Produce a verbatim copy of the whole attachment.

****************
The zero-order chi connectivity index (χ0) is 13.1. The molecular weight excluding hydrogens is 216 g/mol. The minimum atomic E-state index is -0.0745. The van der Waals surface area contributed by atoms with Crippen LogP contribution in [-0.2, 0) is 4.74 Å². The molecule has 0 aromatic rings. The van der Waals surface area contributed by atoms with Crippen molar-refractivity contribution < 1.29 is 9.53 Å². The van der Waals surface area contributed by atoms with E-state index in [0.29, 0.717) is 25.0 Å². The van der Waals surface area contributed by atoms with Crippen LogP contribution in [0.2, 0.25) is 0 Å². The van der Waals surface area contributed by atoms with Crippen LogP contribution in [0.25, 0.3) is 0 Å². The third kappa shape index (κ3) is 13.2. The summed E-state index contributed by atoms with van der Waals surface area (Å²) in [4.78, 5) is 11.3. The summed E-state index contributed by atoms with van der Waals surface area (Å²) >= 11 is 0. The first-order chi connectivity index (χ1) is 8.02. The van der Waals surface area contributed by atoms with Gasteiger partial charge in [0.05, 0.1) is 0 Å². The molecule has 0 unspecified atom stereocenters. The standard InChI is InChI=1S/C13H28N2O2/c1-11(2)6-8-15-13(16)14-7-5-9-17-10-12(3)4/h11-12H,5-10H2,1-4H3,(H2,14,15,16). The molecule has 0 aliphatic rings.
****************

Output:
The zero-order chi connectivity index (χ0) is 13.1. The molecular weight excluding hydrogens is 216 g/mol. The minimum atomic E-state index is -0.0745. The van der Waals surface area contributed by atoms with Crippen LogP contribution in [-0.2, 0) is 4.74 Å². The molecule has 0 aromatic rings. The van der Waals surface area contributed by atoms with Crippen molar-refractivity contribution < 1.29 is 9.53 Å². The van der Waals surface area contributed by atoms with E-state index in [0.29, 0.717) is 25.0 Å². The van der Waals surface area contributed by atoms with Crippen LogP contribution in [0.2, 0.25) is 0 Å². The van der Waals surface area contributed by atoms with Crippen LogP contribution in [0.25, 0.3) is 0 Å². The third kappa shape index (κ3) is 13.2. The summed E-state index contributed by atoms with van der Waals surface area (Å²) in [4.78, 5) is 11.3. The summed E-state index contributed by atoms with van der Waals surface area (Å²) >= 11 is 0. The first-order chi connectivity index (χ1) is 8.02. The van der Waals surface area contributed by atoms with Gasteiger partial charge in [0.05, 0.1) is 0 Å². The molecule has 0 unspecified atom stereocenters. The standard InChI is InChI=1S/C13H28N2O2/c1-11(2)6-8-15-13(16)14-7-5-9-17-10-12(3)4/h11-12H,5-10H2,1-4H3,(H2,14,15,16). The molecule has 0 aliphatic rings.